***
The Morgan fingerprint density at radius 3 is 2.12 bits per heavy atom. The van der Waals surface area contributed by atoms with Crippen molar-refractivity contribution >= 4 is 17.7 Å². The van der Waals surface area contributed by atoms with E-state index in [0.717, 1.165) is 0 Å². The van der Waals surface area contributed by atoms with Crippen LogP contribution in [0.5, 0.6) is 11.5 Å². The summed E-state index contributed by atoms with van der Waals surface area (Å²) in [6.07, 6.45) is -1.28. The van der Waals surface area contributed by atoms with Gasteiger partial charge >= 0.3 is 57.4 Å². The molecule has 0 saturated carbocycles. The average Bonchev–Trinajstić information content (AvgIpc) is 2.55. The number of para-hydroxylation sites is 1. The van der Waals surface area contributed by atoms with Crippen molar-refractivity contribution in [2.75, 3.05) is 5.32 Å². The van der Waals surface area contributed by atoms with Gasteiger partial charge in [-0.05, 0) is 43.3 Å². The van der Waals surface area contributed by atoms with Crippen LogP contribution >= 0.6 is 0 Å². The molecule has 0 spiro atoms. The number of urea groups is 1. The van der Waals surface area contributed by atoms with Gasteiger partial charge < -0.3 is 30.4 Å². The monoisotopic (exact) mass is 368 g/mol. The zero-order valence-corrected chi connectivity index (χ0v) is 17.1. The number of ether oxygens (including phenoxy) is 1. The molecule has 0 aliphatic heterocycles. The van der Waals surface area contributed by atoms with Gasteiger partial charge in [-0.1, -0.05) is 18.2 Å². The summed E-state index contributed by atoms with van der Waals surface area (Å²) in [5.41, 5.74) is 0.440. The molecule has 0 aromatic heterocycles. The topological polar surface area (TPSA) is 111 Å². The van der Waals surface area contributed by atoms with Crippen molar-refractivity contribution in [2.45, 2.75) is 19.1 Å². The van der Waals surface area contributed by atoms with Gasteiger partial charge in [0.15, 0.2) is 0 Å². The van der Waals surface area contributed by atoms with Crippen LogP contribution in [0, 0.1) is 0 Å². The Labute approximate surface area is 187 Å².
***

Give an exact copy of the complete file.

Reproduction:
The Morgan fingerprint density at radius 3 is 2.12 bits per heavy atom. The van der Waals surface area contributed by atoms with Crippen molar-refractivity contribution >= 4 is 17.7 Å². The van der Waals surface area contributed by atoms with E-state index in [0.717, 1.165) is 0 Å². The van der Waals surface area contributed by atoms with Crippen LogP contribution in [0.5, 0.6) is 11.5 Å². The summed E-state index contributed by atoms with van der Waals surface area (Å²) in [6.07, 6.45) is -1.28. The van der Waals surface area contributed by atoms with Gasteiger partial charge >= 0.3 is 57.4 Å². The molecule has 0 saturated carbocycles. The average Bonchev–Trinajstić information content (AvgIpc) is 2.55. The number of para-hydroxylation sites is 1. The van der Waals surface area contributed by atoms with Crippen molar-refractivity contribution in [2.75, 3.05) is 5.32 Å². The van der Waals surface area contributed by atoms with Gasteiger partial charge in [-0.05, 0) is 43.3 Å². The van der Waals surface area contributed by atoms with Crippen LogP contribution >= 0.6 is 0 Å². The molecule has 0 spiro atoms. The number of urea groups is 1. The van der Waals surface area contributed by atoms with Gasteiger partial charge < -0.3 is 30.4 Å². The monoisotopic (exact) mass is 368 g/mol. The zero-order valence-corrected chi connectivity index (χ0v) is 17.1. The number of ether oxygens (including phenoxy) is 1. The molecule has 0 aliphatic heterocycles. The van der Waals surface area contributed by atoms with Gasteiger partial charge in [-0.1, -0.05) is 18.2 Å². The summed E-state index contributed by atoms with van der Waals surface area (Å²) in [5.41, 5.74) is 0.440. The molecule has 0 aromatic heterocycles. The topological polar surface area (TPSA) is 111 Å². The van der Waals surface area contributed by atoms with Crippen molar-refractivity contribution in [2.45, 2.75) is 19.1 Å². The van der Waals surface area contributed by atoms with Gasteiger partial charge in [0.15, 0.2) is 0 Å². The van der Waals surface area contributed by atoms with Crippen LogP contribution in [0, 0.1) is 0 Å². The Labute approximate surface area is 187 Å².